During the study period, subjects experienced 471 opioid-related ED visits, 95 of which were due to excessive sedation. Based on regression modeling, the authors report that naloxone recipients experienced 47% fewer opioid-related ED visits per month in the six months after receiving a prescription (incidence rate ratio [IRR] 0.53 [95% CI 0.34-0.83], p=0.005) and 63% fewer visits after one year (IRR 0.37 [95% CI 0.22-0.64], p<0.001) than subjects who did not receive naloxone. No difference in the change in the prescribed opioid dose was noted between the two groups (IRR 1.03 [95% CI 0.91-1.27], p=0.61). No adverse events related to naloxone prescribing or administration were reported.


The authors attempted to analyze a number of other variables, including specifics about which providers were most likely to prescribe naloxone and which patients were most likely to receive a prescription. They also tried to account for the effect of time after receiving a naloxone prescription on the risk for an opioid-related ED visit. However, given the relatively small sample and retrospective design, the results of these analyses are not likely to be generalizable. The authors conclude that it is feasible to implement a naloxone coprescribing program in primary care, and that these programs may reduce the risk of opioid-related ED visits. They admit it is reasonable for providers to prioritize naloxone prescribing for patients with clearly established risk factors for overdose.


This is a landmark study for opioid safety and overdose prevention efforts because previous research reported only descriptive data. Despite a programmatic effort to educate clinicians about naloxone, it is notable that only 38.2% of subjects in this study received a naloxone prescription. A very significant resource investment was required to achieve this result. It is possible that implementing automated naloxone coprescribing through the EHR may lead to far more patients receiving naloxone and an even greater impact on ED visits.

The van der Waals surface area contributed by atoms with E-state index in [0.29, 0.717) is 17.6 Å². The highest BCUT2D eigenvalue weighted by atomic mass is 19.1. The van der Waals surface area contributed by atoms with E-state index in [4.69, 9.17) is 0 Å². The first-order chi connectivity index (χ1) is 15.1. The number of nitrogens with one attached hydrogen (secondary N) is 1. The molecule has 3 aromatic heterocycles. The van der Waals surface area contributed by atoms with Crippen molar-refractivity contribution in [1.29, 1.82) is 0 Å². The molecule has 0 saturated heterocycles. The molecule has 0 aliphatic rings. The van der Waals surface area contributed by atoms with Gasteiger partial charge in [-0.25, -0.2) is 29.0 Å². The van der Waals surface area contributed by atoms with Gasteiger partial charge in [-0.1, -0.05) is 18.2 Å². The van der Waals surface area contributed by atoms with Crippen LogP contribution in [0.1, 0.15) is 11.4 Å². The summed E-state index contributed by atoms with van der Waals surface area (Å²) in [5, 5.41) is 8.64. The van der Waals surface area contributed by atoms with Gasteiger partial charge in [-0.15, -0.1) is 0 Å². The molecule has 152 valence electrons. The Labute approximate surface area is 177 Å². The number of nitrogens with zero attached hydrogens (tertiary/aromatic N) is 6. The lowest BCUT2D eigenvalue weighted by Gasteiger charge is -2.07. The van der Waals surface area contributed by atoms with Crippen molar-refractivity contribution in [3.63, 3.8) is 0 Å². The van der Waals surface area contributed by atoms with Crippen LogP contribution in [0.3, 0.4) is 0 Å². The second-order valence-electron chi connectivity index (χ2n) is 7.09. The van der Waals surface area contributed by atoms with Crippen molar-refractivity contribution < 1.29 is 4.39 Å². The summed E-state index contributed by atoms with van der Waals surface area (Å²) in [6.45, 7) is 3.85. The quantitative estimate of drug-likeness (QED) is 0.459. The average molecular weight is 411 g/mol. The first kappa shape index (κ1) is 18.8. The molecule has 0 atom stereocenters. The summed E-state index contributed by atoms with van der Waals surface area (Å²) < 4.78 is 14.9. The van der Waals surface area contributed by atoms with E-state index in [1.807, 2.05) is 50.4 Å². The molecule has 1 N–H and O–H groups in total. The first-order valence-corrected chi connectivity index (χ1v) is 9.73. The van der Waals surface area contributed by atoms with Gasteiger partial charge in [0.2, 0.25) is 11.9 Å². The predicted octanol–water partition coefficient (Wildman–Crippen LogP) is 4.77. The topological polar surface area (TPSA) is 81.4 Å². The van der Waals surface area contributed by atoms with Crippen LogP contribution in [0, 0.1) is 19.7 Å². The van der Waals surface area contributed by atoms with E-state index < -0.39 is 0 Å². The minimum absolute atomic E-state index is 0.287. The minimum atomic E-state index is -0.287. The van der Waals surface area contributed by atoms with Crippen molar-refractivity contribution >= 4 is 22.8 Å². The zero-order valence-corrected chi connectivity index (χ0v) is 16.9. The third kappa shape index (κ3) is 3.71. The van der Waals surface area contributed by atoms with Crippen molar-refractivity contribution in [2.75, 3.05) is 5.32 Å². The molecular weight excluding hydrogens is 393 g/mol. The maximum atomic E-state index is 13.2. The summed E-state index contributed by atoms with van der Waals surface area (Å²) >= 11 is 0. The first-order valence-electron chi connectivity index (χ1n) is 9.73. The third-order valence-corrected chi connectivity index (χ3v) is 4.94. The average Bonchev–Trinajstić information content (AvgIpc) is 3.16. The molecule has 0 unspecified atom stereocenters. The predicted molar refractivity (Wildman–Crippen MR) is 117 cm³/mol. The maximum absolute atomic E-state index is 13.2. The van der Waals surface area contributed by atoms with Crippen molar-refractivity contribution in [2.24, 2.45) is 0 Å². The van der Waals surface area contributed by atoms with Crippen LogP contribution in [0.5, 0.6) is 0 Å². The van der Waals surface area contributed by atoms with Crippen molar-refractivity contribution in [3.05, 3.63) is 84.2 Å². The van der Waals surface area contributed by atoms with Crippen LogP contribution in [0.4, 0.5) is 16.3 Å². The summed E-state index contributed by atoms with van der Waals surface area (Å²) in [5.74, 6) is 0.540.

As a retrospective analysis, this study suffers from several limitations including an inability to clearly establish a causal relationship between the intervention and outcomes. This analysis relied on coding of ED visits, which can be inaccurate. The raw opioid-related ED visits data without modeling were not provided for the two groups, so pre- and post-implementation data cannot be compared.


This study bolsters the common sense argument that naloxone should be prescribed to every patient who is at significant risk for an opioid overdose. A recently published report provides an exhaustive analysis regarding risk factors for opioid overdose.11 Unfortunately, there is still widespread disagreement about the threshold at which the risk of overdose merits naloxone coprescribing. Clearly it is difficult it is to integrate a complex prescribing rule in clinical practice. Recognizing this barrier, ambulatory care pharmacists should collaborate with other providers to establish very broad inclusion criteria with a low threshold for naloxone prescribing.


Some providers are hesitant to coprescribe nalaxone due to fear it will alienate patients. But the results of surveys assessing patient perceptions have found that most patients respond positively when offered naloxone and nearly all believed coprescribing naloxone should be a routine practice.12 These data are consistent with my experience leading a similar project. When naloxone is offered with compassion and appropriate patient education, resistance or anger are extremely rare. Instead, a more open dialog is fostered.


As ambulatory care providers, we are responsible for ensuring evidence-based treatments are implemented. If a patient presented to your clinic after experiencing a myocardial infarction, you wouldn’t let them leave without a statin. The next time you see a patient who chronically takes opioids or who has a history of opioid use disorder, don’t let them leave without naloxone. Are you prepared to recommend, prescribe, and dispense naloxone to high-risk patients?